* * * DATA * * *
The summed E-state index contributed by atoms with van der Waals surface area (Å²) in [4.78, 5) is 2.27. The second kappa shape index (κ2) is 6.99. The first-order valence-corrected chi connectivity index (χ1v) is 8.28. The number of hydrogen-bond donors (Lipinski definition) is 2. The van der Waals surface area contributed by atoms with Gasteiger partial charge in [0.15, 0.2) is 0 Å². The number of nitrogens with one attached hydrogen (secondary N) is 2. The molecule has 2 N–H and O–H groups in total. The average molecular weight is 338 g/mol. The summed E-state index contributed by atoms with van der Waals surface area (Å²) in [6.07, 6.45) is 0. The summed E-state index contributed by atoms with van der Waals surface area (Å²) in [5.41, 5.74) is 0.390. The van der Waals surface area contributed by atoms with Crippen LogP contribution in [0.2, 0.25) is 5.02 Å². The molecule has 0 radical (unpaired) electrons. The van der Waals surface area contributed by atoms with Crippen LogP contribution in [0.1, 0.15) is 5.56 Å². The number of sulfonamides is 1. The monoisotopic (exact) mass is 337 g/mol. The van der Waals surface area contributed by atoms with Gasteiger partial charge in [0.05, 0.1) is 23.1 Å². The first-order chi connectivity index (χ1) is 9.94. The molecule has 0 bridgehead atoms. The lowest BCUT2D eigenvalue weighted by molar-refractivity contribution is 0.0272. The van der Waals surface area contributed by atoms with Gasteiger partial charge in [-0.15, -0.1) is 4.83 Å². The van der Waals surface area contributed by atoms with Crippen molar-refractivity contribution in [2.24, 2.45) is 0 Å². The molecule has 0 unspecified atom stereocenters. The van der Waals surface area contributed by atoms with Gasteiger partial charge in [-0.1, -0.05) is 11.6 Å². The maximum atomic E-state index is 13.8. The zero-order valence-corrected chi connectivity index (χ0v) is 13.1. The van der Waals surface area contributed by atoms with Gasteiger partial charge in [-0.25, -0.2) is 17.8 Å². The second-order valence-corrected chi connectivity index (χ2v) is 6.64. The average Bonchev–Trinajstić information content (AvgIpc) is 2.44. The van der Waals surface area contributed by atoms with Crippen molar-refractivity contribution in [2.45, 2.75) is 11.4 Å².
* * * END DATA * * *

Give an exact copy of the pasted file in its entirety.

The summed E-state index contributed by atoms with van der Waals surface area (Å²) in [4.78, 5) is 2.27. The second kappa shape index (κ2) is 6.99. The first-order valence-corrected chi connectivity index (χ1v) is 8.28. The number of hydrogen-bond donors (Lipinski definition) is 2. The van der Waals surface area contributed by atoms with Gasteiger partial charge in [0.15, 0.2) is 0 Å². The number of nitrogens with one attached hydrogen (secondary N) is 2. The molecule has 2 N–H and O–H groups in total. The average molecular weight is 338 g/mol. The summed E-state index contributed by atoms with van der Waals surface area (Å²) in [6.07, 6.45) is 0. The summed E-state index contributed by atoms with van der Waals surface area (Å²) in [5.41, 5.74) is 0.390. The van der Waals surface area contributed by atoms with Crippen LogP contribution in [0.2, 0.25) is 5.02 Å². The molecule has 0 radical (unpaired) electrons. The van der Waals surface area contributed by atoms with Crippen LogP contribution in [0.1, 0.15) is 5.56 Å². The number of sulfonamides is 1. The monoisotopic (exact) mass is 337 g/mol. The van der Waals surface area contributed by atoms with Gasteiger partial charge in [0.05, 0.1) is 23.1 Å². The first-order chi connectivity index (χ1) is 9.94. The molecule has 0 bridgehead atoms. The lowest BCUT2D eigenvalue weighted by molar-refractivity contribution is 0.0272. The van der Waals surface area contributed by atoms with Gasteiger partial charge in [-0.15, -0.1) is 4.83 Å². The van der Waals surface area contributed by atoms with Crippen molar-refractivity contribution in [2.24, 2.45) is 0 Å². The molecule has 0 unspecified atom stereocenters. The van der Waals surface area contributed by atoms with Gasteiger partial charge in [-0.1, -0.05) is 11.6 Å². The maximum atomic E-state index is 13.8. The zero-order valence-corrected chi connectivity index (χ0v) is 13.1. The van der Waals surface area contributed by atoms with Gasteiger partial charge in [-0.25, -0.2) is 17.8 Å². The second-order valence-corrected chi connectivity index (χ2v) is 6.64. The average Bonchev–Trinajstić information content (AvgIpc) is 2.44. The van der Waals surface area contributed by atoms with Crippen molar-refractivity contribution in [2.45, 2.75) is 11.4 Å².